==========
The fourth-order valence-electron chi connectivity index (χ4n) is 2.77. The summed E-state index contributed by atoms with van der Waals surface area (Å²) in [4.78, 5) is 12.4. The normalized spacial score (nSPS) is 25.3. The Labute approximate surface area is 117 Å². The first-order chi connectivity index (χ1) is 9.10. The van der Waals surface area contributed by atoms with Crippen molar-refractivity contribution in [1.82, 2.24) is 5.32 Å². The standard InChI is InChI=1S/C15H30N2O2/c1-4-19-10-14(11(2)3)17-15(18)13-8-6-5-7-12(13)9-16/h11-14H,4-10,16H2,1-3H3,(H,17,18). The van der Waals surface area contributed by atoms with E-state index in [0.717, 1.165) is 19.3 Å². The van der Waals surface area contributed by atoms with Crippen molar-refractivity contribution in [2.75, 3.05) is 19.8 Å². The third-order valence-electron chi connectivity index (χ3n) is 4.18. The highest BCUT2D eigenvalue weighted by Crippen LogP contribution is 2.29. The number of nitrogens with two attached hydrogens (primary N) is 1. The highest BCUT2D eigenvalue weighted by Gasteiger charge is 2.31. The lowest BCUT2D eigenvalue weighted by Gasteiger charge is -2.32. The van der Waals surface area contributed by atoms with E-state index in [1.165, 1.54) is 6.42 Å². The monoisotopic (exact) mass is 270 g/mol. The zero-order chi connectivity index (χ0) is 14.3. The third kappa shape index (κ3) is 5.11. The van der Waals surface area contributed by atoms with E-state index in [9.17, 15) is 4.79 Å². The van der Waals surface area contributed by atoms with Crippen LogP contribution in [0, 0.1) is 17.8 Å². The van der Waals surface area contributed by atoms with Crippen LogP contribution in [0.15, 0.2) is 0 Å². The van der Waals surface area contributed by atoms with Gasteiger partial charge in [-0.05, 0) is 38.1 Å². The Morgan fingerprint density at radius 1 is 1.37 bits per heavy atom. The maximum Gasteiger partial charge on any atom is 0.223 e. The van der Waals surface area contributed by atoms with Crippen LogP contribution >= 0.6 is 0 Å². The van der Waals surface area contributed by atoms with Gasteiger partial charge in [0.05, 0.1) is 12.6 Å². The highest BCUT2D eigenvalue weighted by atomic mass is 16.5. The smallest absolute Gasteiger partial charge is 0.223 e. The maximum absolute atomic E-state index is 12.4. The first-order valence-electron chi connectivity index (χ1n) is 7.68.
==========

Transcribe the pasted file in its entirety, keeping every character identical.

The fourth-order valence-electron chi connectivity index (χ4n) is 2.77. The summed E-state index contributed by atoms with van der Waals surface area (Å²) in [4.78, 5) is 12.4. The normalized spacial score (nSPS) is 25.3. The Labute approximate surface area is 117 Å². The first-order chi connectivity index (χ1) is 9.10. The van der Waals surface area contributed by atoms with Crippen molar-refractivity contribution in [1.82, 2.24) is 5.32 Å². The standard InChI is InChI=1S/C15H30N2O2/c1-4-19-10-14(11(2)3)17-15(18)13-8-6-5-7-12(13)9-16/h11-14H,4-10,16H2,1-3H3,(H,17,18). The van der Waals surface area contributed by atoms with E-state index in [0.717, 1.165) is 19.3 Å². The van der Waals surface area contributed by atoms with Crippen molar-refractivity contribution in [2.75, 3.05) is 19.8 Å². The third-order valence-electron chi connectivity index (χ3n) is 4.18. The highest BCUT2D eigenvalue weighted by Crippen LogP contribution is 2.29. The number of nitrogens with two attached hydrogens (primary N) is 1. The highest BCUT2D eigenvalue weighted by Gasteiger charge is 2.31. The lowest BCUT2D eigenvalue weighted by Gasteiger charge is -2.32. The van der Waals surface area contributed by atoms with E-state index in [1.165, 1.54) is 6.42 Å². The monoisotopic (exact) mass is 270 g/mol. The zero-order chi connectivity index (χ0) is 14.3. The third kappa shape index (κ3) is 5.11. The van der Waals surface area contributed by atoms with E-state index in [9.17, 15) is 4.79 Å². The van der Waals surface area contributed by atoms with Crippen LogP contribution in [0, 0.1) is 17.8 Å². The van der Waals surface area contributed by atoms with Crippen LogP contribution in [0.15, 0.2) is 0 Å². The van der Waals surface area contributed by atoms with Gasteiger partial charge in [-0.05, 0) is 38.1 Å². The Morgan fingerprint density at radius 1 is 1.37 bits per heavy atom. The maximum Gasteiger partial charge on any atom is 0.223 e. The van der Waals surface area contributed by atoms with Crippen LogP contribution >= 0.6 is 0 Å². The van der Waals surface area contributed by atoms with Gasteiger partial charge in [0.05, 0.1) is 12.6 Å². The highest BCUT2D eigenvalue weighted by atomic mass is 16.5. The smallest absolute Gasteiger partial charge is 0.223 e. The maximum absolute atomic E-state index is 12.4. The first-order valence-electron chi connectivity index (χ1n) is 7.68.